Wedding Woes

by Marnie Macauley February 27, 2017


advice-marchPersonally, I’ve rarely seen a “tsouris-free” major simcha. Is there a special helix in our DNA that manages to find the OY VEY in happy events? We Jews who have spent centuries running, hoping, trying to survive have become, after 3,000 years, a little…suspicious should a little mazel creep in there. And if, G-d willing, things are going well, a Jew with saychel might even create some tsouris…to deflect any outside demons from ruining a perfectly exquisite event.


Dear Marnie: My future mother in- law called to say that she may not be able to join us in Scottsdale for our wedding due to the fact that she is trying to sell her house in Tucson. She wants us to consider changing the location! She knew my family was making the wedding in Scottsdale and we booked with the synagogue and catering hall over a year ago. I’m furious!  Should I just go with this, blow it off, or call and confront her?!

– Rock and hard place

MARNIE SAYS:  Mamala, the following words have been handed down to me since the very first “Marnie the Maven” advised “Vilda the Chaya” in the next cave whose MIL brought her own bison to Shabbos. Now I shall pass these words onto you: Don’t START!

Hear that? That’s the sound of your mouth filling with bilious ire, aching to spew: “Who the HECK does she think she ….” OK, you feel manipulated by a mama in-law who has fast become “high maintenance.” Suddenly your plans are “an issue” you feel you have to defend.

All I’ve heard is “I.” Where’s the “son,” our khosn?  Choosing latke puffs? Well, how does he feel about this mess in the making? Get things straight with your fiancé.

Decide together how you’ll go. For example, celebrate with her after the wedding, help her get to the wedding – whatever. Then, it’s up to him to call her with these suggestions. When it comes to new in-law meshugas, the very best thing you can do in the interest of peace, harmony and your stomach lining is … bupkes. You have a lifetime to work with him on new “mommy” strategies.  For now, allow your future mate to lead this dance – that is, if you want your “First Dance” as man and wife to be to the theme from “Love Story” not a Mylanta commercial.   


Dear Marnie: I’m a widow engaged to a widower I met on a Jewish marriage site over five years ago. The problem is his 18-year-old son. (My late husband and I did not have children.) When we first started dating I thought the boy was okay with this. From the start I put up with him. I try to be civil but mostly we avoid each other. A few weeks ago, the boy wrote a letter to his dad stating if we married he wouldn’t come to the wedding or spend summers at home (he’s in college away). It was left in a conspicuous place, so I couldn’t help but read it. After meeting with our rabbi, my fiancé said he wouldn’t let it interfere, but talk of marriage has come to an abrupt halt. I don’t want to be in limbo because of the whims of his son. Will this boy, who I think is a spoiled brat, get better or should I look for a way out?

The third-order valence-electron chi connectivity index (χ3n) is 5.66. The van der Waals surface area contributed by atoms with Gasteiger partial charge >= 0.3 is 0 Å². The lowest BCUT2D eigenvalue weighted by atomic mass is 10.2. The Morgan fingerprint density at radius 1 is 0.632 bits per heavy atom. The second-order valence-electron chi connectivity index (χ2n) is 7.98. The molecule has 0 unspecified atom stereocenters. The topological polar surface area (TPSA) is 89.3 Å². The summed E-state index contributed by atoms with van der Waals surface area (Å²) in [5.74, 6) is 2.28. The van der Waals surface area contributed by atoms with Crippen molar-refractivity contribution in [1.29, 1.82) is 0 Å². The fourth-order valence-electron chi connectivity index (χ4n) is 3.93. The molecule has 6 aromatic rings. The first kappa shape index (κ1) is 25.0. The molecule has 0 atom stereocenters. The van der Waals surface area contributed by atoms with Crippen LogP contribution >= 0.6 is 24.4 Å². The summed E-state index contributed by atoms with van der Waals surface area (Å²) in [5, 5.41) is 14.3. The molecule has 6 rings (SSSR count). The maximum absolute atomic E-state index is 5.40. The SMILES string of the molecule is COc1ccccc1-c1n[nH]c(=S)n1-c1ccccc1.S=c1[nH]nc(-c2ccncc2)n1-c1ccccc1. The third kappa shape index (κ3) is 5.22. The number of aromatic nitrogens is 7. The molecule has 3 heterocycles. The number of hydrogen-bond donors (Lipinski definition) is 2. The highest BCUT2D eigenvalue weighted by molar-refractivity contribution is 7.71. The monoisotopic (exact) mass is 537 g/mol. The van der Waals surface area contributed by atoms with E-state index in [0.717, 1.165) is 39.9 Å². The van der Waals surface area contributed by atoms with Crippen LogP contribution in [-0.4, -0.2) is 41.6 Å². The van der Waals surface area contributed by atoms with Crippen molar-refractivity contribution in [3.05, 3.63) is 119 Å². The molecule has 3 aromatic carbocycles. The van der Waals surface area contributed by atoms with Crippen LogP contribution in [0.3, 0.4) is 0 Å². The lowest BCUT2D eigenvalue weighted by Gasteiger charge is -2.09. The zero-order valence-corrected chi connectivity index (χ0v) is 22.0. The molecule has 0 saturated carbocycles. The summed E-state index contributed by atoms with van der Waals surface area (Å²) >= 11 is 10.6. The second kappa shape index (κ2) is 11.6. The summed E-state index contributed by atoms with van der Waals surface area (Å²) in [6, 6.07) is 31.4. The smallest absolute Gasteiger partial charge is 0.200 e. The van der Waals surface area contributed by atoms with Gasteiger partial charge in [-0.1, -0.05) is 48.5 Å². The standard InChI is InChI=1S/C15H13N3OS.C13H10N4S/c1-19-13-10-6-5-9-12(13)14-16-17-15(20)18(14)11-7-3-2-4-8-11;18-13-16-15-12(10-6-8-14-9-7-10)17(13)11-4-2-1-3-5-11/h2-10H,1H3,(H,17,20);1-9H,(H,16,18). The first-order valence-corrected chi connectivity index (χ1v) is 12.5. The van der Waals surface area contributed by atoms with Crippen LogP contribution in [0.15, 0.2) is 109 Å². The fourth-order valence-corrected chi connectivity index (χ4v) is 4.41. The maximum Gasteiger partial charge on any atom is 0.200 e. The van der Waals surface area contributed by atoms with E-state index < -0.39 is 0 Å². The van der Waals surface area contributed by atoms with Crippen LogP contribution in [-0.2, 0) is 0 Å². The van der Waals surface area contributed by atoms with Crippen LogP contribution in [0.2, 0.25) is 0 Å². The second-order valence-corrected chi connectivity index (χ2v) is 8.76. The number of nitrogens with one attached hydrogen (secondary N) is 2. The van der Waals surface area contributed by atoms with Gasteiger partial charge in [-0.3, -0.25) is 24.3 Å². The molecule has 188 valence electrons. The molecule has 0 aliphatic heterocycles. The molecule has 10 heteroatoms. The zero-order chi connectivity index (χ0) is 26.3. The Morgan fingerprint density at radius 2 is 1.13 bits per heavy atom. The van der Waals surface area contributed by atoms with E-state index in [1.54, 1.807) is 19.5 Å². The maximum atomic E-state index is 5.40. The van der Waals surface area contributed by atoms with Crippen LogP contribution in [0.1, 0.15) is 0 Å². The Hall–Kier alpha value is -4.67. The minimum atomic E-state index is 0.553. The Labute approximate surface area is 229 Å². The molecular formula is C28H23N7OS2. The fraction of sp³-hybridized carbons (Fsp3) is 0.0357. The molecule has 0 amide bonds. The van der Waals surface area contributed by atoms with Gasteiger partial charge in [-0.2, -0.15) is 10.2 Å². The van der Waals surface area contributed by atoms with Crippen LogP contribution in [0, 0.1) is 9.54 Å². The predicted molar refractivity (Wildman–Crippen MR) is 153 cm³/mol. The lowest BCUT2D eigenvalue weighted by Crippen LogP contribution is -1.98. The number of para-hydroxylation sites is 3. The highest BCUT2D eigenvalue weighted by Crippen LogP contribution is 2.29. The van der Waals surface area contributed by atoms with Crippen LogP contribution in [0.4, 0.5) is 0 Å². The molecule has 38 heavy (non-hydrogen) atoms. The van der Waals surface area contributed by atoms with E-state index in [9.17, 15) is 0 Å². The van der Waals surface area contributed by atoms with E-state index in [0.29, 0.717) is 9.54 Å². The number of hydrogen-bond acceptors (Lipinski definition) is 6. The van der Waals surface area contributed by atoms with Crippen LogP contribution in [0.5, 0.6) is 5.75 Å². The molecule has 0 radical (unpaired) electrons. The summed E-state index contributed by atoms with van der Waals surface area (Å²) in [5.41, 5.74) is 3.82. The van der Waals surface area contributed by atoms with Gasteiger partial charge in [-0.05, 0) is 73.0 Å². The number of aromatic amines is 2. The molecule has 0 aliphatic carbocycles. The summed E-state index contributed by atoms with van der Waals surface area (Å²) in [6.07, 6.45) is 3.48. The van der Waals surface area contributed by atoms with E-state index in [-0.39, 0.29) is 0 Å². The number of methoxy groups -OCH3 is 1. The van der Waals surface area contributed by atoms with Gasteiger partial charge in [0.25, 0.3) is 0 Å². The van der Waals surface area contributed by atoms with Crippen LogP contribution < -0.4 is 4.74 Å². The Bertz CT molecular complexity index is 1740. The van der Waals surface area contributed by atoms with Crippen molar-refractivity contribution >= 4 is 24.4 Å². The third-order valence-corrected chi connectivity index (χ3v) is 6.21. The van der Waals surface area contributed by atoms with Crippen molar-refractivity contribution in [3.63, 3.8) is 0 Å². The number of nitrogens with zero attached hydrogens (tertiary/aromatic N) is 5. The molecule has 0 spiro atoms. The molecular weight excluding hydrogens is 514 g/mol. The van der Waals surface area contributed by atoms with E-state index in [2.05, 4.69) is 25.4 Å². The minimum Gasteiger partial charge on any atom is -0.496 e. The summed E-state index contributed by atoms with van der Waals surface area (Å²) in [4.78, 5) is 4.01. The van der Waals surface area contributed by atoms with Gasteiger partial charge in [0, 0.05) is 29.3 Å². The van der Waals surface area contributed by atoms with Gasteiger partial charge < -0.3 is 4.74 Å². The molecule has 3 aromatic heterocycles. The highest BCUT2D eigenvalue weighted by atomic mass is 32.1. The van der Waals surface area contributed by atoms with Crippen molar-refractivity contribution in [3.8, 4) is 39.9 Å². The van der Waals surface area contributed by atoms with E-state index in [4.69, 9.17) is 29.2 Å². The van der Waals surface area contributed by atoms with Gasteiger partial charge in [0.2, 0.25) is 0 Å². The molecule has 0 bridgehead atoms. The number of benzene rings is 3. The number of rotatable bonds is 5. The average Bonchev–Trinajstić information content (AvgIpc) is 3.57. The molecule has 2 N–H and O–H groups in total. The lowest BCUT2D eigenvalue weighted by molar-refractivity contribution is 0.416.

– Stuck in San Diego

MARNIE SAYS: I could tell you to stop lying to “dad,” to talk to “the boy” together with concern, honesty and devotion, then ask your rabbi about counseling and support groups. But I won’t. Because you won’t.  Why?  Because you don’t want to.

Face it. Whether “the boy” is as appetizing as a sinus infection, or he’s responding to one (you), you can’t stand him.

Truth, now, OK? You didn’t “try” – you “tolerated.” As did his papa. You see, if after two years you’re both: a) this “unkosher” in your communication with each other and “the boy,” b) still clueless enough to believe avoidance is terrific solution, your chances of finding lasting love here are about the same as finding a pastrami sandwich in downtown Damascus.

Unless you and Dad get “unstuck” by tackling this as adults, go! Scram. For even if you manage to “win,” a victory upon the broken back of a stepchild it will be a precarious and pathetic one, indeed.


Sponsored Content

designed & hosted by: